"Myths, Maps, & Men - Merrill Lynch Salutes the Year of the Moon",
Period: 1969 (dated)
Color: Printed Color
16.6 x 14.1 inches
42.2 x 35.8 cm
Michael Ramus' pictorial map of the moon was created to commemorate the first two manned lunar landings in 1969 on 20 July and 19 November, which were achieved by the Apollo 11 and 12 space missions. Commissioned by New York bank Merrill Lynch as a promotional hand-out, this piece intermingles science and fiction to create a whimsical and broadly appealing map. At the center is the Saturn V rocket, which launched the Apollo 11 astronauts Neil Armstrong, Buzz Aldrin, and Michael Collins into space. Neil Armstrong became the first human to set foot on the moon, and his famous words,"One small step for a man ... one giant leap for mankind" appear in a banner above, held aloft by a giant bald eagle. Riding astride the bald eagle are three U.S. Presidents who supported the space program: John F. Kennedy, Lyndon B. Johnson, and Richard M. Nixon.
The moon is shown in two hemispheres representing the "Far Side" and the "Near Side" with the Apollo 11 and 12 landings illustrated on the "Near Side," and the "Far Side" making note of the Russian lunar missions. The hemispheres are rendered with accurate topography while the so-called "seas" are filled with mythical sea creatures. Just outside the hemispheres are Selene, the Greek Goddess of the Moon, and the famous nursery rhyme's cow jumping over the moon. Along the top of the sheet are depictions of the phases of the moon flanked by medallions representing the Apollo 11 and 12 missions. Just below the hemispheres are illustrations of various achievements in astronomy and flight, including Galileo observing the moon with a telescope and the transatlantic flights of the Wright Brothers and Charles Lindberg, as well as eccentric images, such as Halloween imagery and Romeo and Juliet (likely a reference to Juliet asking Romeo to "swear not by the moon"). A stock ticker tape stretches across the image as a reminder of Merrill Lynch's investment opportunities.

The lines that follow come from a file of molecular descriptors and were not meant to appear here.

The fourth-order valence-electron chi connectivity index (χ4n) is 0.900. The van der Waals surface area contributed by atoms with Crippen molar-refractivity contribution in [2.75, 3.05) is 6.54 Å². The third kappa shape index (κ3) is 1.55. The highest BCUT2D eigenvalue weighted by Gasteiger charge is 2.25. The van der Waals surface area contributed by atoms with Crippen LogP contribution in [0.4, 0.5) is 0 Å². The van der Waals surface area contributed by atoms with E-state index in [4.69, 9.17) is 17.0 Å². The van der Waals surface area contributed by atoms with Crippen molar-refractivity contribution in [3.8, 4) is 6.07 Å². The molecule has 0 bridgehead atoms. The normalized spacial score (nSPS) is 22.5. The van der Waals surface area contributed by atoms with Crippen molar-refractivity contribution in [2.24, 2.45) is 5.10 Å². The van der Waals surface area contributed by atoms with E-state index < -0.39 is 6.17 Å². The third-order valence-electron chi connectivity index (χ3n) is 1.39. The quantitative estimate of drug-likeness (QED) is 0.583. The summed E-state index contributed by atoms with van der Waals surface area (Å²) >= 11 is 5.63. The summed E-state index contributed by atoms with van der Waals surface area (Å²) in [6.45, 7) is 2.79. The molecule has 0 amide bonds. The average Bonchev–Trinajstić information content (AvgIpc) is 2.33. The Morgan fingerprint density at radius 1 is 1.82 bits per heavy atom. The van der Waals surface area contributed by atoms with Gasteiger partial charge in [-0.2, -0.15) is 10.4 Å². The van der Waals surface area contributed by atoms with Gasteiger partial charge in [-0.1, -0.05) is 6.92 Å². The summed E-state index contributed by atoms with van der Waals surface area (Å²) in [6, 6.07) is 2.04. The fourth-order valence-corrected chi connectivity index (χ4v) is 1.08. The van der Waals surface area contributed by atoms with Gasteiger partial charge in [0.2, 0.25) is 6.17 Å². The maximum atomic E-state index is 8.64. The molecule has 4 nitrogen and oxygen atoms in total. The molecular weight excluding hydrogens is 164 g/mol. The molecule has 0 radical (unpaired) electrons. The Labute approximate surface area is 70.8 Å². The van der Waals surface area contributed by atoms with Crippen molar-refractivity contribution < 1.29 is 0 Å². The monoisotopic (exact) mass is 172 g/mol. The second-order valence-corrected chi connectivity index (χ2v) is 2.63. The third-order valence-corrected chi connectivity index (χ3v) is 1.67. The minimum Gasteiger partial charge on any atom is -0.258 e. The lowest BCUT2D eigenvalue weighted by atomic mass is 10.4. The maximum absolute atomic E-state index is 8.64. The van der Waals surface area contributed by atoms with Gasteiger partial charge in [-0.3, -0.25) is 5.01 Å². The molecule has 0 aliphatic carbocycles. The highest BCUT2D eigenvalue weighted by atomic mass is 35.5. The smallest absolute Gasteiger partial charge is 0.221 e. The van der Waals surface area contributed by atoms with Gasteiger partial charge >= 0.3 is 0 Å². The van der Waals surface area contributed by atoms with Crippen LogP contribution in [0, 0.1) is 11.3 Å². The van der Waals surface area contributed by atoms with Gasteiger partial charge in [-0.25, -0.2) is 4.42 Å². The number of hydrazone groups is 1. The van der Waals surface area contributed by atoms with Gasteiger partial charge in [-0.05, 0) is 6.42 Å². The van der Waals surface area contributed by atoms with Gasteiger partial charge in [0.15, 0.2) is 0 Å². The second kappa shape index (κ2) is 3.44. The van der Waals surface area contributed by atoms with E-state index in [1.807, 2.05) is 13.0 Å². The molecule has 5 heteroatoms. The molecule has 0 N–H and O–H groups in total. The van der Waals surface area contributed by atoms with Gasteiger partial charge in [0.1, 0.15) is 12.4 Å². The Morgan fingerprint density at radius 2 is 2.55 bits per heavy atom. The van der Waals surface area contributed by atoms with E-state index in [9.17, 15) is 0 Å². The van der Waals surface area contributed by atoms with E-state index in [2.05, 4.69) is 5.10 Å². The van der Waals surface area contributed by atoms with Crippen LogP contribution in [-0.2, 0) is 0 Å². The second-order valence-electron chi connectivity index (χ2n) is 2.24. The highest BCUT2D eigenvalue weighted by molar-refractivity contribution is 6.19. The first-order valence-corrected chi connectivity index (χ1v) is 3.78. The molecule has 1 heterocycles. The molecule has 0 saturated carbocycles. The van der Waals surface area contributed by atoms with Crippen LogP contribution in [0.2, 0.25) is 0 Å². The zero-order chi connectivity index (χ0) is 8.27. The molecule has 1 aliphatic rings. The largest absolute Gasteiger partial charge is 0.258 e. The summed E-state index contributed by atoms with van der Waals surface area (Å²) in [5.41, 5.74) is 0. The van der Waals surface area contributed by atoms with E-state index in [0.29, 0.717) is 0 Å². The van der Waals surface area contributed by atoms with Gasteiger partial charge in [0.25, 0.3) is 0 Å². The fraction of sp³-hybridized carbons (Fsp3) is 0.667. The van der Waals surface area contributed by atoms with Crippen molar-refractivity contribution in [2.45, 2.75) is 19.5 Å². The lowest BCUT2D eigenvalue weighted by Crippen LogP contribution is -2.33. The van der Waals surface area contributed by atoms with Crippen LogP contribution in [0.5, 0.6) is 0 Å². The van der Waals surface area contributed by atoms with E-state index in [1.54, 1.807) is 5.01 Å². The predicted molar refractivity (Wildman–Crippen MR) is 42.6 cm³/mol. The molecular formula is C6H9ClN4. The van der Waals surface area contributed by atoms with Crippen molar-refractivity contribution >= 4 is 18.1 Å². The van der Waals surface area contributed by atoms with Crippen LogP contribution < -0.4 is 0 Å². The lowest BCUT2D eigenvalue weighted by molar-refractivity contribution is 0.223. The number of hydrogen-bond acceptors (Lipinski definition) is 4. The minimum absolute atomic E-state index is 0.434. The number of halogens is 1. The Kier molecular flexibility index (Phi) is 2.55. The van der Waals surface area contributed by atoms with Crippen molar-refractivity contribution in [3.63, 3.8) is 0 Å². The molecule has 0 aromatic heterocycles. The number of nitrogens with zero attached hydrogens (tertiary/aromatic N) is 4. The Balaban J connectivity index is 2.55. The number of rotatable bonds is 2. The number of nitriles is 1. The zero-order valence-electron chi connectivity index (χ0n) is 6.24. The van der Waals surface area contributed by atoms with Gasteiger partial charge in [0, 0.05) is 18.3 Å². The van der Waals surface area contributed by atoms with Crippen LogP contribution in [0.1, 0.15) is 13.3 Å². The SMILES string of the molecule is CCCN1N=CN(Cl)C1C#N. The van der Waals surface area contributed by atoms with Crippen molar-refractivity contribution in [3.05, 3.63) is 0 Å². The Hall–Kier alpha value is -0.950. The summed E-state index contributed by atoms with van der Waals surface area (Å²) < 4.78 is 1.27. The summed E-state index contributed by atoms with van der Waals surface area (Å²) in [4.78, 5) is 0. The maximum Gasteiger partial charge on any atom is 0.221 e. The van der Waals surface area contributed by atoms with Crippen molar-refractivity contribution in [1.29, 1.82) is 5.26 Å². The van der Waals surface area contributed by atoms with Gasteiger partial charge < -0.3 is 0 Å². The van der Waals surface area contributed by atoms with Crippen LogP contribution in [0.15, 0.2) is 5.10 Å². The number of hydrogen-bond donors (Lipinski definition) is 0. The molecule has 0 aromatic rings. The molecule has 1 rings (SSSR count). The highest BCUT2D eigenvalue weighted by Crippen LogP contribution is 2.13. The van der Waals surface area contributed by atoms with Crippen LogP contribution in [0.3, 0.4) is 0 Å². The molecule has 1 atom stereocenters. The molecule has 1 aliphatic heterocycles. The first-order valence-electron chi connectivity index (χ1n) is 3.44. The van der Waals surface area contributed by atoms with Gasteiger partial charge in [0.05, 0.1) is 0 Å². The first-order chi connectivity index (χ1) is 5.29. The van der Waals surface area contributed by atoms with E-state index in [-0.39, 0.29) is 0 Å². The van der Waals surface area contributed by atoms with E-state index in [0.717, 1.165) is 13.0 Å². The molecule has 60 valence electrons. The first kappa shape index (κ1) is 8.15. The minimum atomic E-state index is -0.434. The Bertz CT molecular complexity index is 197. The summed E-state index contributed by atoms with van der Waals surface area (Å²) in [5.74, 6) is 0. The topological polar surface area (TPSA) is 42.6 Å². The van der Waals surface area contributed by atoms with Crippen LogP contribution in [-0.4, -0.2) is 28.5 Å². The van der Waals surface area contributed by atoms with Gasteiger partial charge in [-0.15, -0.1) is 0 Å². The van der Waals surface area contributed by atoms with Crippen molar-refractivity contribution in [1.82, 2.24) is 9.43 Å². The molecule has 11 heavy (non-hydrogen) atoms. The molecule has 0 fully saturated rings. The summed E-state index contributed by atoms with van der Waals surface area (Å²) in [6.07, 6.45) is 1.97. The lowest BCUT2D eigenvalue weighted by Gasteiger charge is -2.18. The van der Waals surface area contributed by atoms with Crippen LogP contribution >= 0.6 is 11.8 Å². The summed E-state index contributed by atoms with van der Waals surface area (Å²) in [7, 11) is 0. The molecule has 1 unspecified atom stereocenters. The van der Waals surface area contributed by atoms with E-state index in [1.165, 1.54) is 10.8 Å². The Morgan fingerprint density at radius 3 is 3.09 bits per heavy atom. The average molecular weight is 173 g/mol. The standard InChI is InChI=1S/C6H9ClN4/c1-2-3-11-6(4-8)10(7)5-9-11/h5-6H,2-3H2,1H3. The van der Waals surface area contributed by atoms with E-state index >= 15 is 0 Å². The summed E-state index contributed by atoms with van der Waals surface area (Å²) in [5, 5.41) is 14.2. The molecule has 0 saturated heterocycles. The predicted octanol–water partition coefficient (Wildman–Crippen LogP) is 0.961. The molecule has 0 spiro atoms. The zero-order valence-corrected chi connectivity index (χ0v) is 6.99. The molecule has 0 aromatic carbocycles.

Two drape-style cartouches at bottom ask "How will we remember 1969?" and "How will we strive with 1970?" While the memory of 1969 was dominated by achieving "human footprints on the moon," Merrill Lynch commits to helping you "speedily and safely reach your goal" in 1970 and beyond.
Michael Ramus (1917-2005) was an American illustrator and cartoonist who studied at the Art Students' League in New York prior to serving 4 years in the US Military during WWII. During his military career he created several prize-winning posters for the Women's Army Corps and the Women's Auxiliary Army Corps, and after his service illustrated for numerous U.S. magazines, including Life, Sports Illustrated, Smithsonian, Reader's Digest, Collier's, and American Heritage.
References: Hornsby (Picturing America) #158; Kanas (3rd Edition) #11.17; Rumsey #8895.
A crisp example, issued folding on pink-colored paper.